A previous attempt to crack down on illegal immigration, Proposition 187 (The 1994 “Save our State” referendum), passed by a two to one margin. But shortly thereafter that law was struck down by a federal judge. This discouraged further attempts at such ballot initiatives. If the Supreme Court does rule in favor of Arizona things would be different.

    There’s no doubt enforcement proponents in many jurisdictions will be emboldened by a decision favorable to SB1070. With federal lawmakers paralyzed by the unpopularity of pro-amnesty legislation the immigration issue will play out in the states.

    This court decision has the potential to be a real game changer.

    Please feel free to continue the discussion. Contact [email protected]

  7. avatar
    Steve Paramore on

    Get caught employing an illegal….deed for farm needs to be sacrificed, turn farm over to Federal Government….sell it and put towards the Federal debt! ….break the law…be punished!

  8. avatar

    SUSANM is right. They never leave. And the gov’t doesn’t keep track of them. They go on welfare and enroll their kids in school and have more kids and settle in permanently. And then start getting income tax credits. And if threatened with deportation, they get a lawyer at taxpayer expense and tie things up forever in the legal system. The only solution is to not let them in and force the farmers to adjust wages as needed to get workers. Farmers are already heavily subsidized by taxpayers. If they can’t compete, they should go into another line of business.

    • avatar


  9. avatar

    Not to mention, the low cost of labor inhibits the development of machines to do the picking. This country did not develop its standard of living by exploiting low-cost labor, but by developing machines to multiply the labor that we used. Make farm labor more expensive and it’s pretty obvious to me what will happen.

  10. avatar


    • avatar

      Not so, as explained, there is a Visa involved. In other words, a beginning and an end. Used successfully in the apple, pear, peaches growers. They bring the workers here, provide housing etc. and these workers provide revenue for the towns people as they purchase food etc while they are here. win/win for all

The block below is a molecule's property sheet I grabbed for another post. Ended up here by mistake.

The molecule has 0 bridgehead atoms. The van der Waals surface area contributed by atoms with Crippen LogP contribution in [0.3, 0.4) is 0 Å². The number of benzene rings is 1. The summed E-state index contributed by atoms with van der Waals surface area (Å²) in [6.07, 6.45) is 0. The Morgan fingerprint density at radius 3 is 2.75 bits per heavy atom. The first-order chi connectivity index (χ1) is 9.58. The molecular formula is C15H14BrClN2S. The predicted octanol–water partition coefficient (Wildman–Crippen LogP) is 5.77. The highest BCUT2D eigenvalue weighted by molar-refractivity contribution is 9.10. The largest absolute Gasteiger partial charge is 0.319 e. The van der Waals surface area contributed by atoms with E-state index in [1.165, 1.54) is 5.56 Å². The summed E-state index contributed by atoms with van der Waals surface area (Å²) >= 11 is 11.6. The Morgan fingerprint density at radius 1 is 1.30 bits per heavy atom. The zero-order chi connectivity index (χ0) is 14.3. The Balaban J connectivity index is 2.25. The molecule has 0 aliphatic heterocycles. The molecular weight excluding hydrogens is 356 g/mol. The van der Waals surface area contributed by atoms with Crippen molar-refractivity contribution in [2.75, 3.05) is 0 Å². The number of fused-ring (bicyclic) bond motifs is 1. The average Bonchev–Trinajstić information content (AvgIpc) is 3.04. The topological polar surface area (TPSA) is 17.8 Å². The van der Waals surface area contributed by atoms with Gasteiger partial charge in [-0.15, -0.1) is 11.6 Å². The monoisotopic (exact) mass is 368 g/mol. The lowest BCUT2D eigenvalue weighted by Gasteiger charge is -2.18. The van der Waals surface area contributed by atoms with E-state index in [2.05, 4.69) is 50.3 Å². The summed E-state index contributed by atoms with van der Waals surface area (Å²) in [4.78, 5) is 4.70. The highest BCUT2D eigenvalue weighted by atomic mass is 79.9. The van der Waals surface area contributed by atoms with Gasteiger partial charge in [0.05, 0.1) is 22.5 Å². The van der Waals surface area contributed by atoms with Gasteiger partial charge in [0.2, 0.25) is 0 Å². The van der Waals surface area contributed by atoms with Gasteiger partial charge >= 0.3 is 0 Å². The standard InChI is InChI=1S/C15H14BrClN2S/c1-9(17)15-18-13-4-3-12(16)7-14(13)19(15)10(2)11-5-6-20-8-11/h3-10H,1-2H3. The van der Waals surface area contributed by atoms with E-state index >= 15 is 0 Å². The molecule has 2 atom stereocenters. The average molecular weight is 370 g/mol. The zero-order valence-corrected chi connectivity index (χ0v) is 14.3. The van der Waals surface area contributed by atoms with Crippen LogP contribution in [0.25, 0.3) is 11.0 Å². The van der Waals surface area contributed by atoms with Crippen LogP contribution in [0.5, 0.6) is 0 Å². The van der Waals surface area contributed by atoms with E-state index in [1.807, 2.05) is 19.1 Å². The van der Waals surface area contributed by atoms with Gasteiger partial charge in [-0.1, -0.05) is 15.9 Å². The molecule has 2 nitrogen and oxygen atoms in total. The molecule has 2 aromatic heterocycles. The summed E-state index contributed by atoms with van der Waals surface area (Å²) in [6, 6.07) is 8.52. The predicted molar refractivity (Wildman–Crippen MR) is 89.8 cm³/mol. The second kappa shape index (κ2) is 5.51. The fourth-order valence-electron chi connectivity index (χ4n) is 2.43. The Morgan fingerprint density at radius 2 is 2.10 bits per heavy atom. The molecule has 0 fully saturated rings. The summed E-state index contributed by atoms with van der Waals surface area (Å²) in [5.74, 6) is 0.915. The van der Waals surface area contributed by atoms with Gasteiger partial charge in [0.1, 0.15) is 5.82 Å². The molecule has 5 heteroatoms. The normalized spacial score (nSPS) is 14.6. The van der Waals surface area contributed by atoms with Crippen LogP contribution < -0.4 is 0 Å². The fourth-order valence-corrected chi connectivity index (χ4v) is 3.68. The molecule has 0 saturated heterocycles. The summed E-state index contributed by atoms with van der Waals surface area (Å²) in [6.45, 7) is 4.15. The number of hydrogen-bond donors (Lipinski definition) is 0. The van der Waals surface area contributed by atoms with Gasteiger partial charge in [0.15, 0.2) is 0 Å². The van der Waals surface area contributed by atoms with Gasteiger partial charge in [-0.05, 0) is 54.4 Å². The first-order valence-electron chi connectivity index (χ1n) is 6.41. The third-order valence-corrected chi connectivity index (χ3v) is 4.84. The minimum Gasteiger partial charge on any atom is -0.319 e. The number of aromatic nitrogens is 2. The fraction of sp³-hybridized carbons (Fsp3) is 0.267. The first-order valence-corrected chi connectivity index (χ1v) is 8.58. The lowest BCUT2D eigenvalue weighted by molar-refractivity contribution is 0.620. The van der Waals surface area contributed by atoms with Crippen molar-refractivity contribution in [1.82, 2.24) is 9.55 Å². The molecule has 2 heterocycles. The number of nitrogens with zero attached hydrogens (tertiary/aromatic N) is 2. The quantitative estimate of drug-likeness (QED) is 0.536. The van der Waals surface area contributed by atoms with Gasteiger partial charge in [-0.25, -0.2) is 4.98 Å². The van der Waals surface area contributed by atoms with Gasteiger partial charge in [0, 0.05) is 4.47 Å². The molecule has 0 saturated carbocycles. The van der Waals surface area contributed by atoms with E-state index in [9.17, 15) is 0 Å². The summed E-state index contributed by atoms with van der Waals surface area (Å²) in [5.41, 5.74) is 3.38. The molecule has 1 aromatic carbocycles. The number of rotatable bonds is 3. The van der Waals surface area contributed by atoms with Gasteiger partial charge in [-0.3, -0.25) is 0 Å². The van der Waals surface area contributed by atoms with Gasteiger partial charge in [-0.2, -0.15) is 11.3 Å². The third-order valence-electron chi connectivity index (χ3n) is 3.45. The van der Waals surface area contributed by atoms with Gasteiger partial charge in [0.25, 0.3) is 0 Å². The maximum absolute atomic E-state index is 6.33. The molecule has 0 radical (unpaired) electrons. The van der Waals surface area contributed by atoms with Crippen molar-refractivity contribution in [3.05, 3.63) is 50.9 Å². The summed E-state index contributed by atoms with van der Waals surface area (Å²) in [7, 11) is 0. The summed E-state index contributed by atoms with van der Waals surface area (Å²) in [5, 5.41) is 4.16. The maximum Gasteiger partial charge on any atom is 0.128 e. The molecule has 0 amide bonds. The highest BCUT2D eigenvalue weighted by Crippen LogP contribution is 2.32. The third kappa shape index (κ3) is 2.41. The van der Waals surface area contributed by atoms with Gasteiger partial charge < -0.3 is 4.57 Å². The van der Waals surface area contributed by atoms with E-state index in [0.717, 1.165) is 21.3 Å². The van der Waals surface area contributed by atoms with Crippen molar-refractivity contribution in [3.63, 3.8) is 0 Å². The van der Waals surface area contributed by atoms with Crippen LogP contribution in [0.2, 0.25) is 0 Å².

• avatar

        There is a flaw with the H-2A Visa program and all guestworker programs. The aliens have a bunch of anchor baby children they cannot support with their earnings. Suck more from the US taxpayers and claim they have “roots” in the community and say deportation is breaking apart families.

      • avatar
        richard harris on

        Kay. How many people and 911 terrorists are and were in this country illegally on overstayed visas? win/win for who?

        • avatar

          I believe almost all of them, if not all, were here as visa overstays, but they weren’t on H-2A visas. I believe most were here on student visas (F-1’s?), learning to fly, etc. The H-2A program works pretty well; there are apple pickers, sugar cane cutters, etc., who come back year after year on H-2A visas. Growers don’t like it for reasons pointed out previously. There are places, such as North Carolina, where “ag” cooperatives have helped growers to hire H-2A’s and the program is working quite well. Until we (the voters) put enough pressure on our politicians to convince them that we want immigration enforcement, nothing will change. We also have to be willing to pay a few pennies more for our produce as long as it’s grown and picked by legal labor.